Dedicated Winter Bike

Discuss light weight issues concerning road bikes & parts.
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markgoldstein
Posts: 76
Joined: Mon Sep 01, 2014 11:53 am
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by markgoldstein

After years of using a summer bike with SKS Raceblades or Crudguards fitted, I'm contemplating adding a "proper" winter bike to the stable. So far, I'm thinking that these are must-haves:

- disc brakes, preferably full hydraulic
- mudguard mounts
- rack mounts
- clearance for at least 28mm tyres with mudguards fitted

I'm not too fussed about frame material - it seems to be a choice between cheaper alloy and more expensive steel if you want full mounts. I am struggling to find something with similar geometry to my summer bike (Cannondale Supersix) - most of the manufacturers seem to assume that winter = an armchair ride...

So any suggestions that meet the above criteria? I'm also curious as to what kind of bike everyone else uses once Autumn is upon us again...

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Mockenrue
Posts: 388
Joined: Mon Aug 20, 2012 10:32 am
Location: UK

by Mockenrue

Kinesis 4S Disc. Satisfies all your criteria. I've used the original version (TK3) for two winters now and it's more than good enough, and not excessively heavy.

by Weenie


campbellrae
Posts: 546
Joined: Mon Jul 11, 2011 8:20 am
Location: Glasgow, Scotland

by campbellrae

I use a Niner RLT 9 that I bought as a frame and built up with Ultegra mechanical/R685 hydraulic brakes. I love it. It's a gravel/whatever they are marketing that sector as these days bike, but has loads of tyre clearance and good geometry. I'm currently running 40s that come up around 45mm on my rims and I still have clearance for guards(just). I prefer a gravel/CX bike for winter because if it snows I can stick some knobbly tyres on and still ride.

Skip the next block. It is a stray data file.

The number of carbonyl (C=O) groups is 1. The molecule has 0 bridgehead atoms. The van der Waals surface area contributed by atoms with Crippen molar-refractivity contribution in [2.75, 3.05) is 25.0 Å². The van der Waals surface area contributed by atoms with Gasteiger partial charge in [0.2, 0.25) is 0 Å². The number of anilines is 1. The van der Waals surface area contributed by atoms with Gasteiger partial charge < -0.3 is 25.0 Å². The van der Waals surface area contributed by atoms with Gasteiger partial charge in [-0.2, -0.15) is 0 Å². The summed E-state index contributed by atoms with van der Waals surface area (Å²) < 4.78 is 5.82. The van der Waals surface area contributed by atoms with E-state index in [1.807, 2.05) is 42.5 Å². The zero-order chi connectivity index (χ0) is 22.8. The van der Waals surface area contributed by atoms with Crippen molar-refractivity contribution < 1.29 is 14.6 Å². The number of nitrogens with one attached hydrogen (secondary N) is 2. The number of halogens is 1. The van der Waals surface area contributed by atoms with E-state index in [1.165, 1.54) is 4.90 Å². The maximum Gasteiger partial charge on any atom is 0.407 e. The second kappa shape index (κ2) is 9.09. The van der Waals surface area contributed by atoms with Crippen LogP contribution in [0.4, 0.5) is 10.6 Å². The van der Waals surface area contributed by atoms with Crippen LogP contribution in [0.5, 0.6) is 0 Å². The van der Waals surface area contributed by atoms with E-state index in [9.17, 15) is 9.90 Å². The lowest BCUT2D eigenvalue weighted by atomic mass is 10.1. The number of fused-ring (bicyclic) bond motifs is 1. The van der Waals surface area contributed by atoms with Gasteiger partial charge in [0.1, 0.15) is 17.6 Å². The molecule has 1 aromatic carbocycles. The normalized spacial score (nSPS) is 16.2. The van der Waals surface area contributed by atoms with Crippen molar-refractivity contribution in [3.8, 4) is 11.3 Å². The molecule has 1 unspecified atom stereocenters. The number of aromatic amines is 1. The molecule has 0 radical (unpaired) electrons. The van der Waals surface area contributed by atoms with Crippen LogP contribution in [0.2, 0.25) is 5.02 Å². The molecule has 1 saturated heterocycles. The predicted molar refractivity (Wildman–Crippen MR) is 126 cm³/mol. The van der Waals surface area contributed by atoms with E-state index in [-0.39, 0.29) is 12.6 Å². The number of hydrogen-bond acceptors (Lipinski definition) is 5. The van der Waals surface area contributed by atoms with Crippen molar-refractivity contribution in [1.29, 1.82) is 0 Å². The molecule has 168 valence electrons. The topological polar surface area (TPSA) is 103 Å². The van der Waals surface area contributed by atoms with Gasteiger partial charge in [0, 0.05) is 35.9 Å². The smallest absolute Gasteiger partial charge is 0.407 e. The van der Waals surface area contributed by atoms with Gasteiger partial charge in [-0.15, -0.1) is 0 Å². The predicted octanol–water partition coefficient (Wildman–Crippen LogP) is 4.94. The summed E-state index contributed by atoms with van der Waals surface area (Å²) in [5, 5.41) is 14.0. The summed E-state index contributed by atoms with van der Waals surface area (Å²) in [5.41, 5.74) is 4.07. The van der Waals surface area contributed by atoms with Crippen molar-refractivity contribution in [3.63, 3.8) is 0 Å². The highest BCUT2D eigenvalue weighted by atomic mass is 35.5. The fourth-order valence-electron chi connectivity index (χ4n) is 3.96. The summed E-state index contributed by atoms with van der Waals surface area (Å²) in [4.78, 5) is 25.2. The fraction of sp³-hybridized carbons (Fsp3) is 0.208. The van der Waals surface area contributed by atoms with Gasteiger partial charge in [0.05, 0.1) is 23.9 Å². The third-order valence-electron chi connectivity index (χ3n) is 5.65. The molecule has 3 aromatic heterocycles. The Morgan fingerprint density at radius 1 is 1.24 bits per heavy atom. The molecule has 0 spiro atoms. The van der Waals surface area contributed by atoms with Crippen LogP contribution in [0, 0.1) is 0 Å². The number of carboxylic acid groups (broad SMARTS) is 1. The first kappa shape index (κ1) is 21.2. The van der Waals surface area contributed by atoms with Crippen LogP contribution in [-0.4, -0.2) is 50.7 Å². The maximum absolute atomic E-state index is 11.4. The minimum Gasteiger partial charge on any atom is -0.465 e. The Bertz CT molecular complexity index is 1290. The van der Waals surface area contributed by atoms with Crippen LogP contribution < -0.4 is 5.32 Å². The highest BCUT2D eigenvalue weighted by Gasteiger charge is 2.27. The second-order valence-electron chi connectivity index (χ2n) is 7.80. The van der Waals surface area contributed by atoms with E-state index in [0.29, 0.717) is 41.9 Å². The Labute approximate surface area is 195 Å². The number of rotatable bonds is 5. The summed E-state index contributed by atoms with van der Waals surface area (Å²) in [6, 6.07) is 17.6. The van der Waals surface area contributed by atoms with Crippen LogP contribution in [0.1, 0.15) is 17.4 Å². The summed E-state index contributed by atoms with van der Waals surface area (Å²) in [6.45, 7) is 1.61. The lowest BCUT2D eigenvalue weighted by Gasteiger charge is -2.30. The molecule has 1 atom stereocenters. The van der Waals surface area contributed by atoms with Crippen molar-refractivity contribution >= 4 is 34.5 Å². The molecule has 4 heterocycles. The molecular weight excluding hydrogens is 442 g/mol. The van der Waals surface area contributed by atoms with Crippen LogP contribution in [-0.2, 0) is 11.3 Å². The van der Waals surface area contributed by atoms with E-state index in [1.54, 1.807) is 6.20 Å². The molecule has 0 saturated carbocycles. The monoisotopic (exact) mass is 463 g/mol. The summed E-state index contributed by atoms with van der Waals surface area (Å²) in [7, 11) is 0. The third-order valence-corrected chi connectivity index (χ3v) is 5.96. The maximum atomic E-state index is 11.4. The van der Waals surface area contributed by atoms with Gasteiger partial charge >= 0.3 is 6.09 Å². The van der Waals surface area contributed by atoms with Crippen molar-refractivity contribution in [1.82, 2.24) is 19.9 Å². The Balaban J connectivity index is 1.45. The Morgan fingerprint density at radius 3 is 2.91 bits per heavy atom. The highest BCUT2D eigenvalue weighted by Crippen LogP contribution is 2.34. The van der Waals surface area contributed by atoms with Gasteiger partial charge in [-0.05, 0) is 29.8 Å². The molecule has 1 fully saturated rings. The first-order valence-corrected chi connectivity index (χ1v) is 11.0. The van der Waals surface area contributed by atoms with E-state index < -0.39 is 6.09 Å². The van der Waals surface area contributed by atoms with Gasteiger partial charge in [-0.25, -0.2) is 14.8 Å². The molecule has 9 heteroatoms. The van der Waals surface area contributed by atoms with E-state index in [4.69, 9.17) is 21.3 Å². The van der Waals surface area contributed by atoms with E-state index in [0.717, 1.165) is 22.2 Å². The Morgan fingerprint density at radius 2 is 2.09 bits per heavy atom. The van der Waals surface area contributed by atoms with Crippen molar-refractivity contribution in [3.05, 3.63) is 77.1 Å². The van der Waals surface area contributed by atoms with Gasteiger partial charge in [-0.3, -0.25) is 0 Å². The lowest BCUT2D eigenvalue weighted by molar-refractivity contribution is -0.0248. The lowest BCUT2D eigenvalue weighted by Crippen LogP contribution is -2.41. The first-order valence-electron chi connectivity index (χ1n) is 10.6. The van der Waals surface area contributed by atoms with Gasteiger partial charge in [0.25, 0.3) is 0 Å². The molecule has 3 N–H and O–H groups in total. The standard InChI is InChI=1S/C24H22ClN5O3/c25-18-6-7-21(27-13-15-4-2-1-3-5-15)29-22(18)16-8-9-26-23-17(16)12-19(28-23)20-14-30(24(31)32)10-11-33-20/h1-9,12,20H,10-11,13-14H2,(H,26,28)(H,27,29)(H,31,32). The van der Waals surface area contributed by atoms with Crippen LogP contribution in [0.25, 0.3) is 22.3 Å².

The 59cm frame that I use has a 585mm top tube and 185mm head tube, so fairly long and low compared to a lot of road bikes these days. The only disadvantage for me is the slack head angle, 72 degrees in my size, makes the turn in a bit slower than I'd like.

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BRM
Posts: 817
Joined: Sun Mar 16, 2014 3:43 pm

by BRM

markgoldstein wrote:
I am struggling to find something with similar geometry to my summer bike (Cannondale Supersix) - most of the manufacturers seem to assume that winter = an armchair ride...


Or you are not flexible enough to see that a winter bike can be a bike with different ride qualities and geometry. . .

:wink:

RussellS
Posts: 701
Joined: Wed Feb 03, 2010 1:31 am

by RussellS

What do you mean by "winter" bike? Based on your description of your ideal bike, I am guessing we are at very opposite ends of the scales. You seem to think a "winter" bike is a bike you use when its maybe not sunny and above 80 degrees. Oh my!!!! To me "winter" means snow and ice and temperatures below freezing. Very different bikes required. In winter I use an old 1970s single speed with 35mm studded tires and a couple of those plastic add on fenders. Cantilever brake on the front only. It gets me from point A to point B when required. Your "winter" seems like a cool summer day to me.

mattr
Posts: 3477
Joined: Fri May 25, 2007 6:43 pm
Location: The Grim North.

by mattr

I use a kinesis racelight tK and my wife has a t. Geometry is only mildly different from their race frames.

Get one of the current disc models and you won't go far wrong. Not expensive either.

And ignore Mr Grumpy, everyone else knew what you meant by the spec.
(35mm studs wouldn't get me out of the drive here, need full on snow gear for 2 months of the year. I've still got a winter bike.)

markgoldstein
Posts: 76
Joined: Mon Sep 01, 2014 11:53 am
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by markgoldstein

I mean a British winter, so mostly wet, cold and occasionally icy...

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romalor
Posts: 251